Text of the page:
Duke to Shut NC Coal Plant, Build Gas Plant

Thursday, May 21, 2015 @ 07:05 PM gHale


The 51-year-old coal-fired plant at Lake Julian, NC, will close but a new natural gas facility will go up near the existing plant to meet a growing demand for electricity, said Duke Energy Progress officials.

If granted state approval, the natural gas facility could be online by 2020. The coal facility currently is able to produce 376 megawatts of power. The new plant could generate 650 megawatts.

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Solar arrays also would be added to the site and would sit over land that houses the coal ash ponds once those areas are properly remediated, Duke officials said.

The solar capacity will end up determined when officials can calculate how much flat land is available.

The project carries an estimated $1.1 billion cost, with $750 million going toward the new plant and solar arrays and $320 million to a transmission substation and related infrastructure in Spartanburg County, SC.

A new 40-mile transmission line would connect the natural gas plant to that substation, converting high-voltage energy to low-voltage energy.

The company will not be asking for economic incentives or tax breaks, said Lloyd Yates, Duke Energy executive vice president of market solutions and president of the Carolinas region.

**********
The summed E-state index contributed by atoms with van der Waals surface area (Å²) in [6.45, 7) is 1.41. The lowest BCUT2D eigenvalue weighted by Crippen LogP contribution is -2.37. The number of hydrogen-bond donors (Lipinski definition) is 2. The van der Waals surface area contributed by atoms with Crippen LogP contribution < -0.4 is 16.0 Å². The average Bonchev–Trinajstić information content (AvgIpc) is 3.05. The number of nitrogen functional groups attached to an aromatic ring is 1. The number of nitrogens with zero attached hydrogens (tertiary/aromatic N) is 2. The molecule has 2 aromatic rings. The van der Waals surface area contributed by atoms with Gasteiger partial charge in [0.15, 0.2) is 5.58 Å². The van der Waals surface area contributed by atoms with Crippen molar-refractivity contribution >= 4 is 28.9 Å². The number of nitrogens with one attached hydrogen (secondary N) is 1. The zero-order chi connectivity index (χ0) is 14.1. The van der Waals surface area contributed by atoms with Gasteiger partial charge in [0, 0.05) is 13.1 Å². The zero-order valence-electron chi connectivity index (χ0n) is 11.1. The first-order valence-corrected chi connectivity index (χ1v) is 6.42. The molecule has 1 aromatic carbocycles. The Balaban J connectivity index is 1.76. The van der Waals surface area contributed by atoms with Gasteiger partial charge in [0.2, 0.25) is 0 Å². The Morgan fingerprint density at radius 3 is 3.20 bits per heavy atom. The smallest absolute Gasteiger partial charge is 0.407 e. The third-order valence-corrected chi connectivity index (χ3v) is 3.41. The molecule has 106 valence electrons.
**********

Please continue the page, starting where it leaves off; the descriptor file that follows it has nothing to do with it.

“In my more than 30 years in the industry, what I can tell you is this is an exciting and very unique project that combines customer input with a number of special opportunities to create a project that is a win-win for consumers, the environment and the economy,” Yates said.

Plans for the new facility must first win approval from the North Carolina Utilities Commission, and Duke officials expect to submit the proposal for the project sometime near the end of 2015 or a few months into 2016.

If regulatory approval goes smoothly, groundbreaking for the natural gas plant should be in 2017, beginning 30 months of construction that would add about 800 jobs to the region as the facility goes up.

About 90 people work at the Lake Julian facility. About 50 people would work at the natural gas plant on a permanent basis.

Plans call for the new plant to have a smaller footprint than the coal facility, and cooling towers would minimize temperature impacts on Lake Julian, Duke officials said.

Before the decision to convert to natural gas, Duke officials has been considering adding 126 megawatts of power to meet the region’s growing energy needs with diesel-powered fast-start peaking units. Those units, in combination with environmental upgrades to handle coal ash, would have cost $100 million.

The switch to natural gas partly ties into the Canton paper mill in Haywood County, which the Environmental Protection Agency ordered it to convert its power source from coal to natural gas.



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